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Alkalization of cellular pH leads to cancer cell death by disrupting autophagy and mitochondrial function

Abstract

We previously found that lactic acidosis in the tumor environment was permissive to cancer cell surviving under glucose deprivation and demonstrated that neutralizing lactic acidosis restored cancer cell susceptibility to glucose deprivation. We then reported that alternate infusion of bicarbonate and anticancer agent into tumors via tumor feeding artery markedly enhanced the efficacy of transarterial chemoembolization (TACE) in the local control of hepatocellular carcinoma (HCC). Here we sought to further investigate the mechanism by which bicarbonate enhances the anticancer activity of TACE. We propose that interfering cellular pH by bicarbonate could induce a cascade of molecular events leading to cancer cell death. Alkalizing cellular pH by bicarbonate decreased pH gradient (ΔpH), membrane potential (ΔΨm), and proton motive force (Δp) across the inner membrane of mitochondria; disruption of oxidative phosphorylation (OXPHOS) due to collapsed Δp led to a significant increase in adenosine monophosphate (AMP), which activated the classical AMPK-mediated autophagy. Meanwhile, the autophagic flux was ultimately blocked by increased cellular pH, reduced OXPHOS, and inhibition of lysosomal proton pump in alkalized lysosome. Bicarbonate also induced persistent mitochondrial permeability (MPT) and damaged mitochondria. Collectively, this study reveals that interfering cellular pH may provide a valuable approach to treat cancer.

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Fig. 1: Bicarbonate decreases the ΔpH across the inner membrane of mitochondria, depolarizes ΔΨm, reduces Δp, and disrupts OXPHOS in SK-HEP-1 cells.
Fig. 2: Bicarbonate increases cellular AMP concentration and activates AMPK-mediated autophagy.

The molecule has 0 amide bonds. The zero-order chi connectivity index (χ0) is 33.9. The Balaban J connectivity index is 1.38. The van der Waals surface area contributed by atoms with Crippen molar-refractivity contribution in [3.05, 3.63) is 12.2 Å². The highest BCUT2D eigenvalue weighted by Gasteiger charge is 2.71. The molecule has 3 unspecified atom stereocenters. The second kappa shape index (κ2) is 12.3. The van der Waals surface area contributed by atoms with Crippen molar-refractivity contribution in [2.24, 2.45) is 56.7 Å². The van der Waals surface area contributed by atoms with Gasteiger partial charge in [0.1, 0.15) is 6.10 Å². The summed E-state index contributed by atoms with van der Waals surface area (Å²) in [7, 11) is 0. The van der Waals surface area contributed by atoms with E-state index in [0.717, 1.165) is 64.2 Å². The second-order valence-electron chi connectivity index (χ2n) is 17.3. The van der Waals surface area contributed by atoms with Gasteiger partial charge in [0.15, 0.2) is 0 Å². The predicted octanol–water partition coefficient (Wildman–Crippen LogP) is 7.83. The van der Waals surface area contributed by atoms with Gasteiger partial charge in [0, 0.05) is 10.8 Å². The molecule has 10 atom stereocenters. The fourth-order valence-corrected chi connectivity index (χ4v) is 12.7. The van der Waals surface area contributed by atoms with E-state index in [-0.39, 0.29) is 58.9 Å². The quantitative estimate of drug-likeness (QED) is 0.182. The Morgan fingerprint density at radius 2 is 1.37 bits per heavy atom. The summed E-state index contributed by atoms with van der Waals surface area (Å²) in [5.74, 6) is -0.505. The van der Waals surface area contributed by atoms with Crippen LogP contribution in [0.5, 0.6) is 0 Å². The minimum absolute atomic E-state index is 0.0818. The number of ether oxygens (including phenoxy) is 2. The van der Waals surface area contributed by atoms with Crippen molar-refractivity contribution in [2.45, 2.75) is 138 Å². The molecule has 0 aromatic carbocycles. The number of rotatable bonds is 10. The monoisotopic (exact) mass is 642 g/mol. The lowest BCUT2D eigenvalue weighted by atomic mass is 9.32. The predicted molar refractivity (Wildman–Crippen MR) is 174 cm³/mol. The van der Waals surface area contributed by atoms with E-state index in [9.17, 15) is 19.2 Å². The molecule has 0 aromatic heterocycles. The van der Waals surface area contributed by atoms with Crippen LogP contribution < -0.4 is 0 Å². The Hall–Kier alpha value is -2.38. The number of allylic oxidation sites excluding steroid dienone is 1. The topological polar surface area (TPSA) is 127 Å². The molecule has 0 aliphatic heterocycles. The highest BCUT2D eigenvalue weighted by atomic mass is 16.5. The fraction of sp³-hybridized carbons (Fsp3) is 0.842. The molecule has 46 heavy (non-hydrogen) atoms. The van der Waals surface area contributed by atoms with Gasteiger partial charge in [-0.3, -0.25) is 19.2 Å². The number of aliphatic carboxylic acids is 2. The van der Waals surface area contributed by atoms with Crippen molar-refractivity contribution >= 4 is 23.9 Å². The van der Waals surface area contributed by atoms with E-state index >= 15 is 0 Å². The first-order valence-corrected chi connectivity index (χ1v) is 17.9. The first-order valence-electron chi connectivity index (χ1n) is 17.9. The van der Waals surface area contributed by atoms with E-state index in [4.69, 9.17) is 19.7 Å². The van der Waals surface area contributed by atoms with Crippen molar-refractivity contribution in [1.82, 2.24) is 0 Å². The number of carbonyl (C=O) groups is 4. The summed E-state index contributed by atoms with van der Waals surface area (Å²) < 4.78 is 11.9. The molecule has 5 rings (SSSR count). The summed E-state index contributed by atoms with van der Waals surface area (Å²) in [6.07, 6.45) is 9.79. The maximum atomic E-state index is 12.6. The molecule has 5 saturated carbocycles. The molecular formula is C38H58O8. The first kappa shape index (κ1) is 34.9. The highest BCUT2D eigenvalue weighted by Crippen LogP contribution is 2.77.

Fig. 3: Bicarbonate concentration-dependent effect on lysosome alkalization and autophagic flux blockage.
Fig. 4: Bicarbonate alkalizes lysosome and autolysosome and blocks autophagic flux induced by bicarbonate.
Fig. 5: The effect of Cyclophilin D knockdown on the ΔΨm, MPT, mitochondrial respiration, and autophagy of SK-HEP-1 cells treated with bicarbonate.
Fig. 6: The contribution of bicarbonate-induced autophagy and MPT to cell death and combined effect of bicarbonate with pirarubicin on cell cytotoxicity.
Fig. 7: Contrast-enhanced MRI scans of patients with hepatocellular carcinoma before and after treatment with TILA-TACE or cTACE.
Fig. 8: Bicarbonate induces a cascade of molecular events that lead to cancer cell death.

Data availability

All the data described in the manuscript are contained within the manuscript.

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Acknowledgements

This work has been supported in part by China Natural Sciences Foundation projects (82073038, 81772947 to XH), a key project (2018C03009) funded by Zhejiang Provincial Department of Sciences and Technologies (to XH & MC), and the Fundamental Research Funds for the Central Universities (2017XZZX001-01, 2019FZJD009, to XH), National Ministry of Education, China. We thank Dr. Guo-Hua Fong (University of Connecticut School of Medicine, USA) for critical readings of our manuscript and constructive comments, Dr. Wei Liu (Zhejiang University) for the kind gift of plasmids GFP-LC3, Cherry-GFP-LC3, and Dr. Shanrong Cai for the statistical assistance (Zhejiang University).

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XH conceived the project, designed the study, analyzed the data, wrote the manuscript. CY & CJ. performed the experiments, CY, CJ, SZ. analyzed the data, MC, analysis of MRI images.

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Correspondence to Ming Chao or Xun Hu.

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Ying, C., Jin, C., Zeng, S. et al. Alkalization of cellular pH leads to cancer cell death by disrupting autophagy and mitochondrial function. Oncogene 41, 3886–3897 (2022). https://doi.org/10.1038/s41388-022-02396-6

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